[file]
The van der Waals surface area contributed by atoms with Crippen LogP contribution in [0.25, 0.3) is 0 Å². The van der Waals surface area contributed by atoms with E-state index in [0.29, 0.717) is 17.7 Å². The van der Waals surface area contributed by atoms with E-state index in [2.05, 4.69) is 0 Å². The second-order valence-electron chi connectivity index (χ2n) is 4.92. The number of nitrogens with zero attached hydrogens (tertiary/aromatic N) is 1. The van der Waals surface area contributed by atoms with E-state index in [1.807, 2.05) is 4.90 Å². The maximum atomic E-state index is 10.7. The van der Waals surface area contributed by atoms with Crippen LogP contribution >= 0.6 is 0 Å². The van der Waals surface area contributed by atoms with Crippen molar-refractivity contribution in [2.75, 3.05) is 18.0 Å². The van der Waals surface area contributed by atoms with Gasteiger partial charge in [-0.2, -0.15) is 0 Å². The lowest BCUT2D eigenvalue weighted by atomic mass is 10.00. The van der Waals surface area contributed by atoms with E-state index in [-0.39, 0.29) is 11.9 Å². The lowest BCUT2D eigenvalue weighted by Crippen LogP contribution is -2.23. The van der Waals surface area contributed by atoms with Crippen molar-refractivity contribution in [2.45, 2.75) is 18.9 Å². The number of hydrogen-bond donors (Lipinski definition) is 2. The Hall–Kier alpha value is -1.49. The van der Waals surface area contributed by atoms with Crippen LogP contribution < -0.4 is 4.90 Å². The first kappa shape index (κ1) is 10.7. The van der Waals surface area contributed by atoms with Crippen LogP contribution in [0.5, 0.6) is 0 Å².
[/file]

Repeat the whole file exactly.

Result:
The van der Waals surface area contributed by atoms with Crippen LogP contribution in [0.25, 0.3) is 0 Å². The van der Waals surface area contributed by atoms with E-state index in [0.29, 0.717) is 17.7 Å². The van der Waals surface area contributed by atoms with E-state index in [2.05, 4.69) is 0 Å². The second-order valence-electron chi connectivity index (χ2n) is 4.92. The number of nitrogens with zero attached hydrogens (tertiary/aromatic N) is 1. The van der Waals surface area contributed by atoms with E-state index in [1.807, 2.05) is 4.90 Å². The maximum atomic E-state index is 10.7. The van der Waals surface area contributed by atoms with Crippen LogP contribution >= 0.6 is 0 Å². The van der Waals surface area contributed by atoms with Crippen molar-refractivity contribution in [2.75, 3.05) is 18.0 Å². The van der Waals surface area contributed by atoms with Gasteiger partial charge in [-0.2, -0.15) is 0 Å². The lowest BCUT2D eigenvalue weighted by atomic mass is 10.00. The van der Waals surface area contributed by atoms with E-state index in [-0.39, 0.29) is 11.9 Å². The lowest BCUT2D eigenvalue weighted by Crippen LogP contribution is -2.23. The van der Waals surface area contributed by atoms with Crippen molar-refractivity contribution in [2.45, 2.75) is 18.9 Å². The number of hydrogen-bond donors (Lipinski definition) is 2. The Hall–Kier alpha value is -1.49. The van der Waals surface area contributed by atoms with Crippen LogP contribution < -0.4 is 4.90 Å². The first kappa shape index (κ1) is 10.7. The van der Waals surface area contributed by atoms with Crippen LogP contribution in [0.5, 0.6) is 0 Å².